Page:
Obviously, the most tried-and-true way to get AAdvantage elite status is by booking travel. Now the options to earn Loyalty Points through travel are much larger. So in this section, we’ll explore all of the best ways to earn AAdvantage Loyalty Points through travel.
The best way to kick off this section is to discuss the simplest way to earn AAdvantage Loyalty Points: from American Airlines flights!
When you fly on American Airlines, you will earn 5 AAdvantage miles per dollar spent on your fare. In this case, all of your AAdvantage miles are qualifying AAdvantage miles, which means you’ll get 5 Loyalty Points per dollar spent on American Airlines flights. Basic Economy fares only earn 2 miles per dollar.
This does not include airport taxes and fees, as well as carrier-imposed surcharges (including fuel surcharges).
For example, if you book a $3,000 business class ticket to Spain, and this includes $700 in fuel surcharges and $50 in airport taxes and fees, you’ll earn based on a $2,250 fare. Therefore, you’ll earn 11,250 Loyalty Points. We’ll touch on how you can use existing elite status to earn Loyalty Points even quicker in a later section.
Note that AAdvantage’s Million Miler lifetime status requirements have not changed — you need to pass lifetime mileage thresholds to qualify for status:
Hot Tip: Even under the new program, you can’t earn Lifetime Million Miler status through credit card spending. Interestingly, it’s based on distance flown for flights marketed by American Airlines and base miles earned for travel on flights marketed by eligible partners.
For now, though, let’s look at other airlines!
You can also earn Loyalty Points for flying on any of American’s Oneworld partner airlines.
In fact, you’ll earn Loyalty Points at the same accrual rate as redeemable miles. Partner airline accrual is determined by the flight distance and cabin class, which means that the way you calculate how many Loyalty Points you get is slightly different.
But the good news is that cabin class multipliers and elite status bonuses also apply to earning Loyalty Points.
So let’s say you’re flying round-trip from Chicago (ORD) to London Heathrow (LHR) aboard British Airways on a paid, business class ticket in the R fare class. In total, you’d earn based on a total, round-trip flight distance of 7,906 miles. On an R-class ticket, you’ll accumulate 150% of the flight distance in miles, which is 11,859 AAdvantage miles. Therefore, you’ll earn 11,859 Loyalty Points (and that doesn’t even take into account any existing elite status!).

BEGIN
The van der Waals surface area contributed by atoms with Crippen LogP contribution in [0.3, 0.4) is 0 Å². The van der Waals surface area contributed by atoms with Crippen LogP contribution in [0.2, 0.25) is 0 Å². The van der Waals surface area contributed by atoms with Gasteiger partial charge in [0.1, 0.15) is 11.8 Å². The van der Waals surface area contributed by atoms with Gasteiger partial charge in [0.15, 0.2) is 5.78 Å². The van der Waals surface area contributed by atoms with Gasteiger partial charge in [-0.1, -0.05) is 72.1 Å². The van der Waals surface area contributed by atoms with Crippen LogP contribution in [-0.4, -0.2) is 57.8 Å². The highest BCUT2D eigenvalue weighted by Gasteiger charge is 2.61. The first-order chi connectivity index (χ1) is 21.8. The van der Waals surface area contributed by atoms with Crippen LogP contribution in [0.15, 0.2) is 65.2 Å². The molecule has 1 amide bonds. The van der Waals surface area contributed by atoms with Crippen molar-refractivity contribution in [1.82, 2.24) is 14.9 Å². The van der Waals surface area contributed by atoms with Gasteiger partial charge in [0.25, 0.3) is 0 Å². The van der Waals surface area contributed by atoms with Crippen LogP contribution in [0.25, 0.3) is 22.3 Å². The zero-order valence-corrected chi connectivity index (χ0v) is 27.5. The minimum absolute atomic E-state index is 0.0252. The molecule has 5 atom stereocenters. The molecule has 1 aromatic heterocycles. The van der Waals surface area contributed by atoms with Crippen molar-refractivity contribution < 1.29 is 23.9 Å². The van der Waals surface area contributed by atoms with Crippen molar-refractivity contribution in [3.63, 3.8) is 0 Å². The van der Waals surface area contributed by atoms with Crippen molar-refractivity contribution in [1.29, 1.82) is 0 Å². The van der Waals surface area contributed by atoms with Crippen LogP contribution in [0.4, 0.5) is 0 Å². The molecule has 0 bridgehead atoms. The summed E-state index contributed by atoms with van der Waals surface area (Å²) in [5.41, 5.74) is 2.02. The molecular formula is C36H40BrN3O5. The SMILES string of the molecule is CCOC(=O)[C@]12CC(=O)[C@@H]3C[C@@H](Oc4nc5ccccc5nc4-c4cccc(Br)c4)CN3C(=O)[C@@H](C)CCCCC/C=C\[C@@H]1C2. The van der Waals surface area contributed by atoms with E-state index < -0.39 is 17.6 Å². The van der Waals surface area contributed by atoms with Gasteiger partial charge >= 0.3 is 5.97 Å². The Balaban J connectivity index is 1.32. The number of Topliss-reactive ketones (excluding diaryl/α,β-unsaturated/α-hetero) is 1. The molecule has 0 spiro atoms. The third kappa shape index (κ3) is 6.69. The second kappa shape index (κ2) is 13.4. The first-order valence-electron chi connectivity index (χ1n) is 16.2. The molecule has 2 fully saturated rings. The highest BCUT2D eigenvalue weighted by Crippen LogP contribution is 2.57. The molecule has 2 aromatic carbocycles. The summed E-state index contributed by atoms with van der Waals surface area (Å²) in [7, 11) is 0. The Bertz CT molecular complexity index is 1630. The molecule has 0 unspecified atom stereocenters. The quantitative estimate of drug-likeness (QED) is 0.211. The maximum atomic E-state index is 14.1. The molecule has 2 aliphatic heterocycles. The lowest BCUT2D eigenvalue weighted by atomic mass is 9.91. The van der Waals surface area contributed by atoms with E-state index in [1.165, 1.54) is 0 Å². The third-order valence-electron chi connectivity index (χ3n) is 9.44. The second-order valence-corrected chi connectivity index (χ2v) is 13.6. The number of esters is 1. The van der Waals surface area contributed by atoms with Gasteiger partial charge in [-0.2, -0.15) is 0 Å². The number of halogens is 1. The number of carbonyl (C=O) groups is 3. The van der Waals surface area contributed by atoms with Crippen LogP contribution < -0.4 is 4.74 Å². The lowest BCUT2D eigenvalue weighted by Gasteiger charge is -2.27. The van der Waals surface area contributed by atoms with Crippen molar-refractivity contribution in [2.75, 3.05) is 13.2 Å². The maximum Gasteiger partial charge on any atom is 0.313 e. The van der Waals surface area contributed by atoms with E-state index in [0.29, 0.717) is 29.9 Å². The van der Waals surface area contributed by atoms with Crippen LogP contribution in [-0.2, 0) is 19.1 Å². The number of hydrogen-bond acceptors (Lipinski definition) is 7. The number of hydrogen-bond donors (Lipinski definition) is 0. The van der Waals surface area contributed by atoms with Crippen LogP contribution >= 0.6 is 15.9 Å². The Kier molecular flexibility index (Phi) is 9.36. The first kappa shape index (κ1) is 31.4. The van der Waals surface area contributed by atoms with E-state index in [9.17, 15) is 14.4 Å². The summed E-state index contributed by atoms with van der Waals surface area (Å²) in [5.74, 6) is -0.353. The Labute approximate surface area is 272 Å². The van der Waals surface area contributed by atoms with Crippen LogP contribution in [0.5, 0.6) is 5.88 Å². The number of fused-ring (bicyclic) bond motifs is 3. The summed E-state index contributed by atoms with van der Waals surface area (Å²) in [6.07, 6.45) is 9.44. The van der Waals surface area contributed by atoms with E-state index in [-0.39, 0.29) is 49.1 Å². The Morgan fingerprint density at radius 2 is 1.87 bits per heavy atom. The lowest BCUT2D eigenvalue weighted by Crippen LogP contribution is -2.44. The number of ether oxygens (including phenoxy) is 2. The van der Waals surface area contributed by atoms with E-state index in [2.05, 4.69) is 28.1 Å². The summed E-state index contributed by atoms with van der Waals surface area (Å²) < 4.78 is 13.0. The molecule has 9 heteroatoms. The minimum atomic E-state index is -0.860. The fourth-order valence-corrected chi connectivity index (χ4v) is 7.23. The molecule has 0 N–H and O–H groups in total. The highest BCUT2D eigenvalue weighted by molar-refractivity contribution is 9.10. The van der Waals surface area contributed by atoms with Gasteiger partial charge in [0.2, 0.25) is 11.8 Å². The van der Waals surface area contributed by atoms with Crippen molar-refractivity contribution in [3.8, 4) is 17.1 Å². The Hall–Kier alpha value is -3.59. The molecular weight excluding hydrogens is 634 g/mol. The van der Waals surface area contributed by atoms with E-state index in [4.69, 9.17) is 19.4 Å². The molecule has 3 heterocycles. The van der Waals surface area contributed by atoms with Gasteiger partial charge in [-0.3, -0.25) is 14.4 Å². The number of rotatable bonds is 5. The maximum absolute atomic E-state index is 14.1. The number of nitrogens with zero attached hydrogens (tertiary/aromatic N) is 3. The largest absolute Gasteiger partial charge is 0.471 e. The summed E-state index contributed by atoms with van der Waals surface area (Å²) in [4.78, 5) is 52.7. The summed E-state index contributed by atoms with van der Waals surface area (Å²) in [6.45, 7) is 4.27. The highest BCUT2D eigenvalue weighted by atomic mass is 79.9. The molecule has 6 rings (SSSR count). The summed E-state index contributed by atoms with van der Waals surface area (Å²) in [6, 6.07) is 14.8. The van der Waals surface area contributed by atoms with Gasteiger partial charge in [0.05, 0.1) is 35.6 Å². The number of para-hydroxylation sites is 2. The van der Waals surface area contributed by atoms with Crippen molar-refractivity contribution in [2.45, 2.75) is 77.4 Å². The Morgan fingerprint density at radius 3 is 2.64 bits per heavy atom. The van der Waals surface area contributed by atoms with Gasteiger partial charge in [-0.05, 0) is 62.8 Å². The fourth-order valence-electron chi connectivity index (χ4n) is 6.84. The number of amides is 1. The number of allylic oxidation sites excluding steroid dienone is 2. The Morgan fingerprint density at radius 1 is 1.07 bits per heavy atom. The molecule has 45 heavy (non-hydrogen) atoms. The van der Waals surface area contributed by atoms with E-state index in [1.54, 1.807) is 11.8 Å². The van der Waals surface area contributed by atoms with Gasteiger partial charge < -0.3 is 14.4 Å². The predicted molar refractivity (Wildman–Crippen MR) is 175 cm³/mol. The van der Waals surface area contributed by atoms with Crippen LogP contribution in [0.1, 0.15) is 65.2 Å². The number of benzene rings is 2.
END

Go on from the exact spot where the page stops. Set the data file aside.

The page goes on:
Although JetBlue isn’t a member of the Oneworld alliance, American Airlines has deemed JetBlue as one of the few non-alliance partner airlines that can earn Loyalty Points towards AAdvantage elite status!
Again, the accrual rate for Loyalty Points stays the same as the accrual rate for redeemable AAdvantage miles since all AAdvantage miles are deemed as qualifying AAdvantage miles.
So let’s say you book a paid JetBlue Mint flight one-way from Los Angeles (LAX) to Miami (MIA) in the I fare class. This ticket cost $599, and the fare was $585. In this case, you’d earn 5 AAdvantage miles per dollar spent on the fare, which is 2,925 AAdvantage miles. By the same token, you’d earn 2,925 Loyalty Points.
GOL is the other partner airline that currently earns Loyalty Points as a non-alliance airline. This airline follows a distance-based accrual chart. For example, if you book a U-class economy ticket from Salvador (SSA) to Rio de Janeiro (SDU), your accrual is based on a flight distance of 758 miles.
You earn 75% of the flight distance as redeemable miles (and therefore Loyalty Points), which means you’ll end up with 569 AAdvantage miles and 569 Loyalty Points.
Another fantastic way to earn more Loyalty Points is to use your existing elite status. You can get up to 120% in bonus Loyalty Points, depending on which elite status you have:
This elite status bonus could potentially be huge. For example, if you take the example of the business class ticket to Spain with a $2,250 fare that would normally earn 11,250 Loyalty Points, and layer Executive Platinum elite status, you would actually earn 13,500 more Loyalty Points! That would bring your total to a staggering 24,750 Loyalty Points earned from 1 plane ticket!